Here’s How This Entrepreneur Built His Own Maple Syrup Business

Joshua Parker started his own venture at age 11 after learning how to make maple syrup on a school field trip. A few years later, he asked his dad to co-sign a loan so he could launch the business for real – and Parker’s Maple was born.

A family business, Parker’s Maple is run by Joshua Parker and his wife, Alessandra Parker. Their maple syrup, maple cotton candy, and maple butter are marketed as a healthier, vegan alternative sweetener as well as an all-American treat made in the U.S.

“They call it a superfood,” Joshua Parker explained why the timing was right for maple. “All of a sudden there were these health articles coming out saying that real maple is good for you, and it’s actually, if you’re going to eat sugar, you should eat maple. … We have the right products at the right time.”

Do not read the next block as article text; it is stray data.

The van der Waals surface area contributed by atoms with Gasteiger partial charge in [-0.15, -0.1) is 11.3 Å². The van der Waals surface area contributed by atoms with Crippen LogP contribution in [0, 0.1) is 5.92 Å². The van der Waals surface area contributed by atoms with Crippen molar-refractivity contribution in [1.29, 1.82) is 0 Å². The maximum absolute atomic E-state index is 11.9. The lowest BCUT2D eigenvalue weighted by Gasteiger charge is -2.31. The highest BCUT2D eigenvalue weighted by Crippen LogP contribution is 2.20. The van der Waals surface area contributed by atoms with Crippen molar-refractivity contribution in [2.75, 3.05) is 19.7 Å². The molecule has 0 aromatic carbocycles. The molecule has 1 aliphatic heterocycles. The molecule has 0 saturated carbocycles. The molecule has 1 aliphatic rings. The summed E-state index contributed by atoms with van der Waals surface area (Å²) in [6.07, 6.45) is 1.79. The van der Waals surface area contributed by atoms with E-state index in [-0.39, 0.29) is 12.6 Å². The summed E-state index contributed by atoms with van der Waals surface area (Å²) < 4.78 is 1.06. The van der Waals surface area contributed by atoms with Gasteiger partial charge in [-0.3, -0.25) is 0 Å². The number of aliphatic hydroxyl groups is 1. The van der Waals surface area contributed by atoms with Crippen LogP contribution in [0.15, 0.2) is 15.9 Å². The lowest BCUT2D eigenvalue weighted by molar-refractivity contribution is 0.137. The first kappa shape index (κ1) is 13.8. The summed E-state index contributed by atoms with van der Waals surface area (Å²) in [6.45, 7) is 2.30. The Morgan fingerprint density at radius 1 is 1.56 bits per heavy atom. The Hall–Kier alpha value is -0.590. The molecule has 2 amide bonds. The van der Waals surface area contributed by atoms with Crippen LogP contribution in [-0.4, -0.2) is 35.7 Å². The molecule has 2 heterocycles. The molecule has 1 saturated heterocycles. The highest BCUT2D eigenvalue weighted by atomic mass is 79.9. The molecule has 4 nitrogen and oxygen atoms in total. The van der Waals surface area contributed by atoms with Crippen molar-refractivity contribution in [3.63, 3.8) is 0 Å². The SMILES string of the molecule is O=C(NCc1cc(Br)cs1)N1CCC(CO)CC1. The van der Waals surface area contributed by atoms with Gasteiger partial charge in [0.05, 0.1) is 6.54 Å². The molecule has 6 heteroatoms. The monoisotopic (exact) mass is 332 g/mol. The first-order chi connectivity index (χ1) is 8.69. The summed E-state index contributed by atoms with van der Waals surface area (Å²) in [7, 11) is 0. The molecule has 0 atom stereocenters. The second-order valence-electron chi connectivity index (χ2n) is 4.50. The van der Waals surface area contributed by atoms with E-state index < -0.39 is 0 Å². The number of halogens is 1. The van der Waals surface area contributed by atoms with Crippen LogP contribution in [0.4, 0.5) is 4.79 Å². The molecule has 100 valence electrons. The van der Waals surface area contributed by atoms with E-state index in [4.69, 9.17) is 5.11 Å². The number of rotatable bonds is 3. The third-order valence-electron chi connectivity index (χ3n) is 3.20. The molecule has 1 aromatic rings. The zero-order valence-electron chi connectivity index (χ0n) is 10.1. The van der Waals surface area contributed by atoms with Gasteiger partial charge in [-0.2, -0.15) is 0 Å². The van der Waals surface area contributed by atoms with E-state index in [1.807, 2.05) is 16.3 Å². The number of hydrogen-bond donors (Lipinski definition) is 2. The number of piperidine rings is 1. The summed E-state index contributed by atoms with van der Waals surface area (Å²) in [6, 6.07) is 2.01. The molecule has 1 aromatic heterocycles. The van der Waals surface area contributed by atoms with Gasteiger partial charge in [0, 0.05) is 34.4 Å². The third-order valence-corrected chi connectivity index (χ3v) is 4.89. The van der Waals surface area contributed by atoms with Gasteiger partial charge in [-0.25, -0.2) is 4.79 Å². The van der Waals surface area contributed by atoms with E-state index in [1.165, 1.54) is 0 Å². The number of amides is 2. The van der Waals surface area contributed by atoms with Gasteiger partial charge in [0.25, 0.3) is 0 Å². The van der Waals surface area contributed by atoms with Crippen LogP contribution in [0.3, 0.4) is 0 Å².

This article provided courtesy of TheBlaze.

STU: So a few years ago, we had a kid. Joshua Parker who came into the studios back when we were in New York. And he actually started his own company.

GLENN: Joshua, how old were you when you were on the show with us?

JOSHUA: Seventeen.

GLENN: Seventeen.

You started your company in -- at 11.

JOSHUA: Yes. Eleven.

So I started making maple syrup when I was 11, on a school field trip. I went home and bought my own stove. And then actually my grandparents bought me a small evaporator to put in my backyard. And when I was 15, I was like, this is something I can do. If I do it well enough, I want to do it at college. Dad, will you help me?

STU: Good inspiration there.

JOSHUA: And so he said, if the bank is crazy enough to co-sign on a loan, I'll do it -- or, give us a loan, I'll co-sign on it. So we went to a bank. The bank said yes. And we went into business there.

STU: He's really the crazy one there. He's co-signing.

GLENN: How great is it to have a dad like that?

STU: It's awesome.

JOSHUA: It really is. None of this would have been possible without him. So having a dad like that has been amazing.